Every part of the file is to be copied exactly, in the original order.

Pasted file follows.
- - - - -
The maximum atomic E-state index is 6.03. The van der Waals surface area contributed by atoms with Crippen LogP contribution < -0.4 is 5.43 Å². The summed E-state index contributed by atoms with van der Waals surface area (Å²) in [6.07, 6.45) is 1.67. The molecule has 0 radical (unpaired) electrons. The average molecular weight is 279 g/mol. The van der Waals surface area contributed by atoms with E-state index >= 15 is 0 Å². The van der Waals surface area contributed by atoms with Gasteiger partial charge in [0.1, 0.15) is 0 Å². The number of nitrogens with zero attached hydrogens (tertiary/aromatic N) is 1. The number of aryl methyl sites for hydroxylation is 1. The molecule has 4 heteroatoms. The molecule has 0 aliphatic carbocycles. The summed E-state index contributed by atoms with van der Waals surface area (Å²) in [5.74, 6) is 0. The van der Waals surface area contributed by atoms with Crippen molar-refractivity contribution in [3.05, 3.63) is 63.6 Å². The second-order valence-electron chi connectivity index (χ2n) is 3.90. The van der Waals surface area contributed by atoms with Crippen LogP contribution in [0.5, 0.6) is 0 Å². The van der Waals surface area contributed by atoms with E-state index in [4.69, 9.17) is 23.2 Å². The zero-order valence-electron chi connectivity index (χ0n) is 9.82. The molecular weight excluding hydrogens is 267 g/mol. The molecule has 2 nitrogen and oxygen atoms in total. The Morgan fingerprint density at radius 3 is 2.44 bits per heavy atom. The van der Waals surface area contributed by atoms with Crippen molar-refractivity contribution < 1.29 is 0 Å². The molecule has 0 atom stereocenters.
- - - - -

The maximum atomic E-state index is 6.03. The van der Waals surface area contributed by atoms with Crippen LogP contribution < -0.4 is 5.43 Å². The summed E-state index contributed by atoms with van der Waals surface area (Å²) in [6.07, 6.45) is 1.67. The molecule has 0 radical (unpaired) electrons. The average molecular weight is 279 g/mol. The van der Waals surface area contributed by atoms with E-state index >= 15 is 0 Å². The van der Waals surface area contributed by atoms with Gasteiger partial charge in [0.1, 0.15) is 0 Å². The number of nitrogens with zero attached hydrogens (tertiary/aromatic N) is 1. The number of aryl methyl sites for hydroxylation is 1. The molecule has 4 heteroatoms. The molecule has 0 aliphatic carbocycles. The summed E-state index contributed by atoms with van der Waals surface area (Å²) in [5.74, 6) is 0. The van der Waals surface area contributed by atoms with Crippen molar-refractivity contribution in [3.05, 3.63) is 63.6 Å². The second-order valence-electron chi connectivity index (χ2n) is 3.90. The van der Waals surface area contributed by atoms with Crippen LogP contribution in [0.5, 0.6) is 0 Å². The van der Waals surface area contributed by atoms with E-state index in [4.69, 9.17) is 23.2 Å². The zero-order valence-electron chi connectivity index (χ0n) is 9.82. The molecular weight excluding hydrogens is 267 g/mol. The molecule has 2 nitrogen and oxygen atoms in total. The Morgan fingerprint density at radius 3 is 2.44 bits per heavy atom. The van der Waals surface area contributed by atoms with Crippen molar-refractivity contribution < 1.29 is 0 Å². The molecule has 0 atom stereocenters.